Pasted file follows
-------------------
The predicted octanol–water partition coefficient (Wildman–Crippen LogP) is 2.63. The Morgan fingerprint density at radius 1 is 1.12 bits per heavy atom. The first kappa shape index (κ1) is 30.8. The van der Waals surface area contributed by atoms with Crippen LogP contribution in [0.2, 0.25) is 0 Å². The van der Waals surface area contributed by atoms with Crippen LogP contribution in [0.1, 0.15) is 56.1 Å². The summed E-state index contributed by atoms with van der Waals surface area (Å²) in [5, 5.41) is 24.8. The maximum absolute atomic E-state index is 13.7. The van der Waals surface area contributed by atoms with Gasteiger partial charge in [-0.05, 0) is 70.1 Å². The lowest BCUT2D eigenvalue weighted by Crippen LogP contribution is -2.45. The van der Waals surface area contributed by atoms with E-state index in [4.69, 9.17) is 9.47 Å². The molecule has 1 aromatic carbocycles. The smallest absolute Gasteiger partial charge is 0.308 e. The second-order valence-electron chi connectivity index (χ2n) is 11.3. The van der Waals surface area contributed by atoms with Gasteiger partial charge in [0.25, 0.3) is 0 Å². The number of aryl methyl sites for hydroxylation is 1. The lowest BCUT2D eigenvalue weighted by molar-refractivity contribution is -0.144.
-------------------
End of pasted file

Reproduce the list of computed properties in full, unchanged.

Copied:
The predicted octanol–water partition coefficient (Wildman–Crippen LogP) is 2.63. The Morgan fingerprint density at radius 1 is 1.12 bits per heavy atom. The first kappa shape index (κ1) is 30.8. The van der Waals surface area contributed by atoms with Crippen LogP contribution in [0.2, 0.25) is 0 Å². The van der Waals surface area contributed by atoms with Crippen LogP contribution in [0.1, 0.15) is 56.1 Å². The summed E-state index contributed by atoms with van der Waals surface area (Å²) in [5, 5.41) is 24.8. The maximum absolute atomic E-state index is 13.7. The van der Waals surface area contributed by atoms with Gasteiger partial charge in [-0.05, 0) is 70.1 Å². The lowest BCUT2D eigenvalue weighted by Crippen LogP contribution is -2.45. The van der Waals surface area contributed by atoms with E-state index in [4.69, 9.17) is 9.47 Å². The molecule has 1 aromatic carbocycles. The smallest absolute Gasteiger partial charge is 0.308 e. The second-order valence-electron chi connectivity index (χ2n) is 11.3. The van der Waals surface area contributed by atoms with Gasteiger partial charge in [0.25, 0.3) is 0 Å². The number of aryl methyl sites for hydroxylation is 1. The lowest BCUT2D eigenvalue weighted by molar-refractivity contribution is -0.144.